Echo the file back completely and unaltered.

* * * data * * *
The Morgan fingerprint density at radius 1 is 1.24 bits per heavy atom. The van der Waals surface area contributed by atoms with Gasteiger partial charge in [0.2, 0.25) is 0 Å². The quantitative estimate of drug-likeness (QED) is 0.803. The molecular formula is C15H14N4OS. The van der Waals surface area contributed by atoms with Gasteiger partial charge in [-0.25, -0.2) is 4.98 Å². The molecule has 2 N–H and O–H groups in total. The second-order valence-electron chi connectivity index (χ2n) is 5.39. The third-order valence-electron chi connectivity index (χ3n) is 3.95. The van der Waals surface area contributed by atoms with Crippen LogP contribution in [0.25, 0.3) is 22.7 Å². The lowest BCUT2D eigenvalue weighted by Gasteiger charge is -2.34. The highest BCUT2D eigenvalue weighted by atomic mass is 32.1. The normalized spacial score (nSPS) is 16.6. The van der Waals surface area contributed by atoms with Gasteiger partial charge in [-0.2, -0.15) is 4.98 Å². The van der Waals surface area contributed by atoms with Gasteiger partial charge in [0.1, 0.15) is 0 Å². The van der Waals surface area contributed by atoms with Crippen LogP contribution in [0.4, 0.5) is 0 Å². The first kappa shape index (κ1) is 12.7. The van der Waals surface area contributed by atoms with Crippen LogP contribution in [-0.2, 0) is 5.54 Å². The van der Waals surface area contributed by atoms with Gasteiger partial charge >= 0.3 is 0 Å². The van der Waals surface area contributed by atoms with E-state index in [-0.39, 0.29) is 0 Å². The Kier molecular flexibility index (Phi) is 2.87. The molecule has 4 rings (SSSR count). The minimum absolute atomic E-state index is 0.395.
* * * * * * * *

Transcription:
The Morgan fingerprint density at radius 1 is 1.24 bits per heavy atom. The van der Waals surface area contributed by atoms with Gasteiger partial charge in [0.2, 0.25) is 0 Å². The quantitative estimate of drug-likeness (QED) is 0.803. The molecular formula is C15H14N4OS. The van der Waals surface area contributed by atoms with Gasteiger partial charge in [-0.25, -0.2) is 4.98 Å². The molecule has 2 N–H and O–H groups in total. The second-order valence-electron chi connectivity index (χ2n) is 5.39. The third-order valence-electron chi connectivity index (χ3n) is 3.95. The van der Waals surface area contributed by atoms with Crippen LogP contribution in [0.25, 0.3) is 22.7 Å². The lowest BCUT2D eigenvalue weighted by Gasteiger charge is -2.34. The highest BCUT2D eigenvalue weighted by atomic mass is 32.1. The normalized spacial score (nSPS) is 16.6. The van der Waals surface area contributed by atoms with Gasteiger partial charge in [-0.2, -0.15) is 4.98 Å². The van der Waals surface area contributed by atoms with Gasteiger partial charge in [0.1, 0.15) is 0 Å². The van der Waals surface area contributed by atoms with Crippen LogP contribution in [0.4, 0.5) is 0 Å². The first kappa shape index (κ1) is 12.7. The van der Waals surface area contributed by atoms with Crippen LogP contribution in [-0.2, 0) is 5.54 Å². The van der Waals surface area contributed by atoms with Gasteiger partial charge >= 0.3 is 0 Å². The van der Waals surface area contributed by atoms with E-state index in [-0.39, 0.29) is 0 Å². The Kier molecular flexibility index (Phi) is 2.87. The molecule has 4 rings (SSSR count). The minimum absolute atomic E-state index is 0.395.